Appearance is the apparent likeness representing an external show. They are the way something appears to others.
- All that glisters is not gold.
- Miguel de Cervantes, Don Quixote (1605-15), Part II, Chapter XXXIII. Googe—Eglogs, etc. (1563). Udall—Ralph Royster Doyster. (1566).
- Handsome is that handsome does.
- All that glisters is not gold;
Often have you heard that told;
Many a man his life hath sold
But my outside to behold.
- Gold all is not that doth golden seem.
- Edmund Spenser, The Faerie Queene (1589-96), Book II, Canto VIII, Stanza 14.
- Will she pass in a crowd? Will she make a figure in a country church?
- Jonathan Swift, Letter to Stella (Feb. 9, 1710).
- She looks as if butter wouldn't melt in her mouth.
- Jonathan Swift, Polite Conversation (c. 1738), Dialogue I.
- A man of sense can artifice disdain,
As men of wealth may venture to go plain.
* * * * * *
I find the fool when I behold the screen,
For 'tis the wise man's interest to be seen.
- Edward Young, Love of Fame, Satire II, line 193.
Hoyt's New Cyclopedia Of Practical QuotationsEdit
- Quotes reported in Hoyt's New Cyclopedia Of Practical Quotations (1922), p. 34-36.
- Esse quam videri.
- To be rather than to seem.
- Latin version of the Greek maxim, found in Æschylus, Siege of Thebes.
- Non teneas aurum totum quod splendet ut aurum.
- Do not hold everything as gold which shines like gold.
- Alanus de Insulis, Parabolæ, in Winchester College Hall-book of 1401–2.
- O wad some power the giftie gie us
To see oursel's as ithers see us!
It wad fræ monie a blunder free us.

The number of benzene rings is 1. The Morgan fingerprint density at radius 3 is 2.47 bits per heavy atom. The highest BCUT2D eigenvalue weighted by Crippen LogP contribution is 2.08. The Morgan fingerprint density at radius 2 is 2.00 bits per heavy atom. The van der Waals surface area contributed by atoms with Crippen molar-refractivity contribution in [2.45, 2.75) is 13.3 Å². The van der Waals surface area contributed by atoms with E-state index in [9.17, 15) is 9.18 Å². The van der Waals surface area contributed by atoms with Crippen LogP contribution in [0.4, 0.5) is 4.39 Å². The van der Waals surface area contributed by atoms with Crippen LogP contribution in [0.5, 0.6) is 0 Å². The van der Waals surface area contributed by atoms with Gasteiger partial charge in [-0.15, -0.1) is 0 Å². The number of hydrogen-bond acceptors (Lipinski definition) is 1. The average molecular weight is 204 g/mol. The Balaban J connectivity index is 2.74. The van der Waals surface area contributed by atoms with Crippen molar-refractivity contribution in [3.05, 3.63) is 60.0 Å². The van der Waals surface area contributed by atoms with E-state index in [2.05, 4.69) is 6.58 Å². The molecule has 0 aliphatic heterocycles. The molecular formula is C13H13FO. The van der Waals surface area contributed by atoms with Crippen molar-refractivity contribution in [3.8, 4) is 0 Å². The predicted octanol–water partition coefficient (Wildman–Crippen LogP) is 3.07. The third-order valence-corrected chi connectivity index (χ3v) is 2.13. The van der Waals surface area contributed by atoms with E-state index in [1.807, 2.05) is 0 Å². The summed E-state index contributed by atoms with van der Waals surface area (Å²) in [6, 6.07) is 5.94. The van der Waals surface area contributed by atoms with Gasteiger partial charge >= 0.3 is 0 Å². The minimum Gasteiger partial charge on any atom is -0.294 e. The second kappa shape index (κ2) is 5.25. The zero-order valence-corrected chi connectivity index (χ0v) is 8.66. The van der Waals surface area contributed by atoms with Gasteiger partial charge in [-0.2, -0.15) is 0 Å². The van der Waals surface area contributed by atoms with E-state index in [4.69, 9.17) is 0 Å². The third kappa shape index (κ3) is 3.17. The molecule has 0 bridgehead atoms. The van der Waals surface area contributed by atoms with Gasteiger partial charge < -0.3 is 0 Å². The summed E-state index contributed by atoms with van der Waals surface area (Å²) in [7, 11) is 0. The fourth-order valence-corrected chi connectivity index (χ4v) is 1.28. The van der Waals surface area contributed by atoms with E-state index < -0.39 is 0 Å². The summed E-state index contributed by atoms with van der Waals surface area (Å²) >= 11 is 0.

And foolish notion;
What airs in dress and gait wad lea'e us,
And ev'n devotion!
- Robert Burns, To a Louse.
- Think not I am what I appear.
- Lord Byron, Brute of Abydos, Canto I, scene 12.
- As large as life, and twice as natural.
- Lewis Carroll, Through the Looking Glass, Chapter VII.
- But every thyng which schyneth as the gold,
Nis nat gold, as that I have herd it told.
- Geoffrey Chaucer, Canterbury Tales, Chanounes Yemanne's Tale. Preamble, line 17, 362.
- Hyt is not al golde that glareth.
- Geoffrey Chaucer, House of Fame, Book I, line 272.
- Habit maketh no monke, ne wearing of guilt spurs maketh no knight.
- Geoffrey Chaucer, Testament of Love, Book II.
- Appearances to save, his only care;
So things seem right, no matter what they are.
- Charles Churchill, The Rosciad (1761), line 299.
- Que tout n'est pas or c'on voit luire.
- Everything is not gold that one sees shining.
- Li Diz de freire Denise Cordelier (c. 1300).
- We understood
Her by her sight; her pure and eloquent blood
Spoke in her cheeks, and so distinctly wrought.
That one might almost say her body thought.
- John Donne, Funeral Elegies, Of the Progress of the Soul, by occasion of the Religious Death of Mistress Elizabeth Drury.
- All, as they say, that glitters is not gold.
- John Dryden, Hind and the Panther.
- Cucullus (or Cuculla) non facit monachum.
- The habit does not make the monk.
- Quoted by Erasmus.